Last month saw the publication of the Business Finance Guide jointly produced by the British Business Bank and the Institute of Chartered Accountants in England and Wales (ICAEW).
The guide, while being thought provoking and useful, can’t be considered comprehensive as it fails to acknowledge pension-led funding! However, that aside, it represents yet another good move from the government and specifically the work that Business Secretary, Vince Cable has been doing, in promoting access to finance for UK small and medium-sized businesses.
Launching this guide for small and medium-sized businesses, Dr Cable said: “The business finance market is going through a period of rapid change with challenger banks, peer-to-peer lenders and invoice financing gaining traction. But over two-thirds of small and medium-sized firms only go to one finance provider, so it’s important businesses know about the huge variety of options open to them.
[blockquote]“This newly-published free guide should be essential reading for all entrepreneurs and directors, and will play a key role in raising awareness of the different types of finance available to start or grow their business.”[/blockquote]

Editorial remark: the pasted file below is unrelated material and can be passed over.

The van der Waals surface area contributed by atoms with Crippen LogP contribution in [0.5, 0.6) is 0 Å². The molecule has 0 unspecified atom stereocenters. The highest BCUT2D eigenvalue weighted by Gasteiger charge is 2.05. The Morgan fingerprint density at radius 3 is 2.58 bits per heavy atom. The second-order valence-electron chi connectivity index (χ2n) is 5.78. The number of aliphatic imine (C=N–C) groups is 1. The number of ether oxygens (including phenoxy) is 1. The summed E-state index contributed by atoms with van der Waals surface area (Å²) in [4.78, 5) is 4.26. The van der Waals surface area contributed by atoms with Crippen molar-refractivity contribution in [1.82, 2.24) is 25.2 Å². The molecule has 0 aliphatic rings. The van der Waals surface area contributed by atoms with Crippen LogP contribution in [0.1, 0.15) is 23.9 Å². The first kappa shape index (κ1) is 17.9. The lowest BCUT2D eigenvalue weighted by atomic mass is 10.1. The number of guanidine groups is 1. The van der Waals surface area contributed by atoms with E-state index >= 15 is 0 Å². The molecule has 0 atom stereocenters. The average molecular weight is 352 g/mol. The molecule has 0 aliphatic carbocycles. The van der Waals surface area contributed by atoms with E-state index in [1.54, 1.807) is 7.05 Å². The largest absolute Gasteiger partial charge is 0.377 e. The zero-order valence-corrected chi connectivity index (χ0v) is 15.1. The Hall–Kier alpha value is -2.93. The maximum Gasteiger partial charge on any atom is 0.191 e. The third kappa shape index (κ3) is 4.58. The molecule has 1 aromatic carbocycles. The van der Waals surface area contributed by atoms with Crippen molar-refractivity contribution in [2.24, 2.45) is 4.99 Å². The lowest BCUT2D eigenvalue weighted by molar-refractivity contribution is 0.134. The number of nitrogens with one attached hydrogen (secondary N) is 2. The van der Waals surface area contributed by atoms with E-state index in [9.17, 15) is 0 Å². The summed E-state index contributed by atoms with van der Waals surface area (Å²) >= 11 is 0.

While the Business Bank doesn’t lend directly to businesses, it has significant firepower, and, according to the department’s figures, introduced over £800m into the marketplace over the course of 2013. With a potential £3 billion on offer over the next five years, the government anticipates leveraging this number to closer to £10 billion, an amount not to be sneezed at.
And yet the evidence shows us that the vast majority of businesses still rely on their bank to provide finance, and many of those, once rejected, seem to disappear off the radar. Missed opportunities possibly.
I believe that the most effective thing that Vince Cable and the coalition government can do for UK business is to make sure that the rejection letter is not the end of the road.